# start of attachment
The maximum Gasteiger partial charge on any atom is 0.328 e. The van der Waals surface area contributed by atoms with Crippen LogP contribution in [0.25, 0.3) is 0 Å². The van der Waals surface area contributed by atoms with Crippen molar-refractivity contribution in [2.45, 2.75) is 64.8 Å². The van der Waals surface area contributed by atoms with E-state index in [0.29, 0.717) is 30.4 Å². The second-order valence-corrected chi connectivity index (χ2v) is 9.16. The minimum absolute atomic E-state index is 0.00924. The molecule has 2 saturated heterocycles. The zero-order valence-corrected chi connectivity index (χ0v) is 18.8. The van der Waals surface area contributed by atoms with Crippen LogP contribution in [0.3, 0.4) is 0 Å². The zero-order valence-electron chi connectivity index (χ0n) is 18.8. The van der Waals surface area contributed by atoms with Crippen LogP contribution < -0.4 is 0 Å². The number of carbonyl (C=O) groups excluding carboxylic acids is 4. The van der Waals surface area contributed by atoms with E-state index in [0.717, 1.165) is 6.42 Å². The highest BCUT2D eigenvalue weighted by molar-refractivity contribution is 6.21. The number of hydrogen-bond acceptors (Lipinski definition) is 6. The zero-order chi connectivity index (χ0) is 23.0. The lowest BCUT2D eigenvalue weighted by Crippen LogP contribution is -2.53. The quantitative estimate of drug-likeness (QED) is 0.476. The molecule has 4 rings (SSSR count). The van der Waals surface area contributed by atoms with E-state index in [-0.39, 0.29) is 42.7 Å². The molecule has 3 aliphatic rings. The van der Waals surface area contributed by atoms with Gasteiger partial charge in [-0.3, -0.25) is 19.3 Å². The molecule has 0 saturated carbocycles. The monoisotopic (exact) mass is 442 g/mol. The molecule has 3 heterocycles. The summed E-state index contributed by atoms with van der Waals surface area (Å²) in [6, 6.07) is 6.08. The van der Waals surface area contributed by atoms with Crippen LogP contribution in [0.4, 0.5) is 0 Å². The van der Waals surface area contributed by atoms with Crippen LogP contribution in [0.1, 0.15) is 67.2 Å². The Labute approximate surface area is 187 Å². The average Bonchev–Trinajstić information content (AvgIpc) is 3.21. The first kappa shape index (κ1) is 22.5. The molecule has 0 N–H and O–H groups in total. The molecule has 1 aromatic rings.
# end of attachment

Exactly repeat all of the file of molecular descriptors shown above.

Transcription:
The maximum Gasteiger partial charge on any atom is 0.328 e. The van der Waals surface area contributed by atoms with Crippen LogP contribution in [0.25, 0.3) is 0 Å². The van der Waals surface area contributed by atoms with Crippen molar-refractivity contribution in [2.45, 2.75) is 64.8 Å². The van der Waals surface area contributed by atoms with E-state index in [0.29, 0.717) is 30.4 Å². The second-order valence-corrected chi connectivity index (χ2v) is 9.16. The minimum absolute atomic E-state index is 0.00924. The molecule has 2 saturated heterocycles. The zero-order valence-corrected chi connectivity index (χ0v) is 18.8. The van der Waals surface area contributed by atoms with Crippen LogP contribution in [0.3, 0.4) is 0 Å². The zero-order valence-electron chi connectivity index (χ0n) is 18.8. The van der Waals surface area contributed by atoms with Crippen LogP contribution < -0.4 is 0 Å². The number of carbonyl (C=O) groups excluding carboxylic acids is 4. The van der Waals surface area contributed by atoms with E-state index in [0.717, 1.165) is 6.42 Å². The highest BCUT2D eigenvalue weighted by molar-refractivity contribution is 6.21. The number of hydrogen-bond acceptors (Lipinski definition) is 6. The zero-order chi connectivity index (χ0) is 23.0. The lowest BCUT2D eigenvalue weighted by Crippen LogP contribution is -2.53. The quantitative estimate of drug-likeness (QED) is 0.476. The molecule has 4 rings (SSSR count). The van der Waals surface area contributed by atoms with E-state index in [-0.39, 0.29) is 42.7 Å². The molecule has 3 aliphatic rings. The van der Waals surface area contributed by atoms with Gasteiger partial charge in [-0.3, -0.25) is 19.3 Å². The molecule has 0 saturated carbocycles. The monoisotopic (exact) mass is 442 g/mol. The molecule has 3 heterocycles. The summed E-state index contributed by atoms with van der Waals surface area (Å²) in [6, 6.07) is 6.08. The van der Waals surface area contributed by atoms with Crippen LogP contribution in [0.4, 0.5) is 0 Å². The van der Waals surface area contributed by atoms with Crippen LogP contribution in [0.1, 0.15) is 67.2 Å². The Labute approximate surface area is 187 Å². The average Bonchev–Trinajstić information content (AvgIpc) is 3.21. The first kappa shape index (κ1) is 22.5. The molecule has 0 N–H and O–H groups in total. The molecule has 1 aromatic rings.